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THE WALKWAY

This is a reflection and visualization of the data and feedback collected through the Walkway's installation period.

  • 4,950 VISITORS
  • 354 SURVEY RESPONSES
  • 100 STORIES

DEMOGRAPHICS

The 354 survey responses received are visualized in the demographic charts below:

REACTIONS

From the responses received, below are the highest percentages for how people categorized specific public interactions.

GIVING OUT COMMENTS

When asked if people had or hadn't initiated a negative or positive public interaction, 84 out of the 354 respondents chose to share why. Based on the information shared, the majority felt that by "saying hello", "making small talk" or "asking someone to smile", they were being nice or polite. The people who responded to "calling someone a pet name" did it for fun, and people who "whistled", "honked" or "followed someone" hoped to get someone's attention. Lastly, people who "asked for someone's number" did so in hopes of establishing a connection.



207
HAVE NOT PARTICIPATED
IN THESE BEHAVIORS
97
CHOSE NOT
TO SHARE REASON
84
CHOSE TO
SHARE REASON

STORIES

It's always disconcerting when I dress a way I identify with, and people criticize and stigmatize me. While in high-school, I used to dress pretty differently from the crowd. Today, I "fit in" to avoid stares and name calling.

People need to grow a thick. Someone saying something is in no way harmful. Someone flipping you off is not harmful. If no one is following you, threatening you with a weapon or physically, or touching you, get over it.

I think if public spaces are kept clean and provide a sense of value to those who use them, it detracts people who do/say vulgar things in public.

When I was maybe 20, I was walking to school and a 50ish year old man came closer to me and said that he wished he could "open me". I felt so abused, that I ran away crying. It was very upsetting.

I remember once I was walking with a friend in New York City around lunchtime. We passed by two men who were working on a window at a business nearby. One of them started to make comments like "Oh look at these sexy ladies right here," and as we came by I said, "Wow I really love it when gross guys make comments at me on the street." The man tried to come after us, making gestures like he wanted to swing at us, while his friend held him back. Scary.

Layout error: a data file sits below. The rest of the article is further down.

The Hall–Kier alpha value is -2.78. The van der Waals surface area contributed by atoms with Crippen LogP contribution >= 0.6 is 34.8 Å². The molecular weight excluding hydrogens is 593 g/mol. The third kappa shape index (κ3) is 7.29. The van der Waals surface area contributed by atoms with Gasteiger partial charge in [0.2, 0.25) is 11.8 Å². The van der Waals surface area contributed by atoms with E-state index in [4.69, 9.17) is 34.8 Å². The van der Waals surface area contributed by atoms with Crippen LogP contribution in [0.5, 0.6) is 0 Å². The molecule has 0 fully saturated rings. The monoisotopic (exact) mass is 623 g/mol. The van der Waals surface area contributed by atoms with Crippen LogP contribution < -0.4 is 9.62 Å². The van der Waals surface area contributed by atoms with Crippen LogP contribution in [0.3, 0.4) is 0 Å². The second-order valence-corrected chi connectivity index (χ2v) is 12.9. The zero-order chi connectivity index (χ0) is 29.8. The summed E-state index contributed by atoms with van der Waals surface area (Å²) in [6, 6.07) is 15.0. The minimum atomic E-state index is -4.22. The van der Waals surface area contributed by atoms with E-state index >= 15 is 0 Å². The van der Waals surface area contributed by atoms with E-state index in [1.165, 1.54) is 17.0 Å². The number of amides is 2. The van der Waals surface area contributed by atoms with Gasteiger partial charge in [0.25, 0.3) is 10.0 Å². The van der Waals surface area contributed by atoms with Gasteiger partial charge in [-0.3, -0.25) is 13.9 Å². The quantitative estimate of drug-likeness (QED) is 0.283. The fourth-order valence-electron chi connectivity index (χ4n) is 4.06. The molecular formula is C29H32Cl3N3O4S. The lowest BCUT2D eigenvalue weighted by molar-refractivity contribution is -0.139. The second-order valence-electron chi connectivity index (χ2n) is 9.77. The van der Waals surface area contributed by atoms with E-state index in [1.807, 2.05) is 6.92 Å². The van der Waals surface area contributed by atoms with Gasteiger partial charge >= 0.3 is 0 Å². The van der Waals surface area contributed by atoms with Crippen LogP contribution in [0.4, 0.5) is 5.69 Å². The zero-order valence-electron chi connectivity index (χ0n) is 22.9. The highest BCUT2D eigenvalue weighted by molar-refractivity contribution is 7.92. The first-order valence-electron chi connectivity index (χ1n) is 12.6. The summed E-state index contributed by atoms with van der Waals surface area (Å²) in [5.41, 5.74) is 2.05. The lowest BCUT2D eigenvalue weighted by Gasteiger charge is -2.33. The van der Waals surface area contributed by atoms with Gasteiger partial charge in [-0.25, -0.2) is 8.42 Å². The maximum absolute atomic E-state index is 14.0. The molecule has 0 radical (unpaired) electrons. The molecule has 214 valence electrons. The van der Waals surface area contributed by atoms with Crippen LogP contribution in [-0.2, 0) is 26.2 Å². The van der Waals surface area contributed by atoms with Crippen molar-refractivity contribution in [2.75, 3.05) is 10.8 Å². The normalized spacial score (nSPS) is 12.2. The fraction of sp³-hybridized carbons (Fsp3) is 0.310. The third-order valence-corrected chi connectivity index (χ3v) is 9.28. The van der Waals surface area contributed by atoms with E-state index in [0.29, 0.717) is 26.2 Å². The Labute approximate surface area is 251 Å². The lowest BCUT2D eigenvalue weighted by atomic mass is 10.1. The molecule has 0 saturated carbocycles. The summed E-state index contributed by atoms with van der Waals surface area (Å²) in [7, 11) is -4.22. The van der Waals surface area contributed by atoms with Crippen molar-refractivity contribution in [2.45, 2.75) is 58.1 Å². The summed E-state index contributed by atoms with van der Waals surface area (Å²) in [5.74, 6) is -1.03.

I was once riding the metro when a man began to show and stroke his private parts. It was really early in the morning, I was not even fully awake and had no idea what to do. I ended up looking away and avoiding eye contact. When the train stopped I switched to a different seat closer to a group of women. I wish I would have reacted by taking out my phone and threatening to send a video to the police.

I have been harassed about my appearance by other people. Questioned my sexuality or gender based upon my appearance.

I work in a mall kiosk and I once had a man refer to me as his "favorite animal at a zoo exhibit" as the kiosk is almost cage-like.

I've been whistled at before and found it quite threatening not because of the obvious nature of it but mostly because of the age difference between the construction worker and myself.

I was walking at the mall with my wife, when a group of guys yelled a homophobic insult out their window and drove off. It doesn't bother me because I'm comfortable with myself and who I am. It's just sad to see hate.

Years ago, as I was coming home one evening on the metro, I saw a young woman being approached by a man, whom she did not know. He was engaging in some small talk, but she wasn't interested. I moved closer to her and then I started talking with her in an effort to get her away from the unwanted advances of this strange guy. I tried to explain to her what I was doing, but she didn't quite get it. The guy continued to talk to her. My train arrived and so I boarded. I don't know if what I was doing helped or confused her.

There is a difference between common courtesy and making lewd comments. This city struggles in general. As we see less and less people being genuinely nice and courteous — the rude comments stand out.

As an Asian Indian, especially in the current climate, public spaces have increasingly becoming a place where I contend racially charged remarks and threats.

I often observe people talking on the phone or just talking way too loud in public spaces like the train, an airplane, etc. They are either completely unaware or do it because they feel powerful. Either way it's very disrespectful and beyond annoying.

My most recent story happened while I was walking down a quiet neighborhood street, in broad daylight, and an older man on a bicycle rode by and called me "baby doll." I am not your baby. I am not your doll. I am nothing to you and therefore you should leave me alone.

I think it makes life more fun to be talking and interacting with people. I do not like obscene people, and once had a woman just go ahead of me in line for movie tix when we were running late for our show. I said, "Excuse me but I was next, and we're in a rush." She cursed at me, which seemed so unreasonable. And I was with my kids, who were young at the time. I became a "lioness" and said "Watch your mouth!". Then the employee asked her to step aside so he could take care of me since I was first. It was upsetting that someone could be so rude, and especially in front of young children, and especially when everyone is going out to the movies to relax and have fun.

I was at a crosswalk on the corner of 14th and Rhode Island on a Friday night waiting for the light to change. An attractive woman in her late 20's/early 30's stood next to me with a sad, troubled look on her face so I told her, honestly and without thinking, "You're gorgeous." She was a bit startled and started to choke up then said, "Thanks. Some guy just told me I looked way past my prime." The light turned green and I responded matter-of-factly, "Well he's an idiot," as I passed and parted ways.

I always smile and try to make eye contact with people I pass on the street. If they respond back by smiling I usually add a "hello!" or "good morning!". I can tell from their positive reaction that they feel good about the interaction.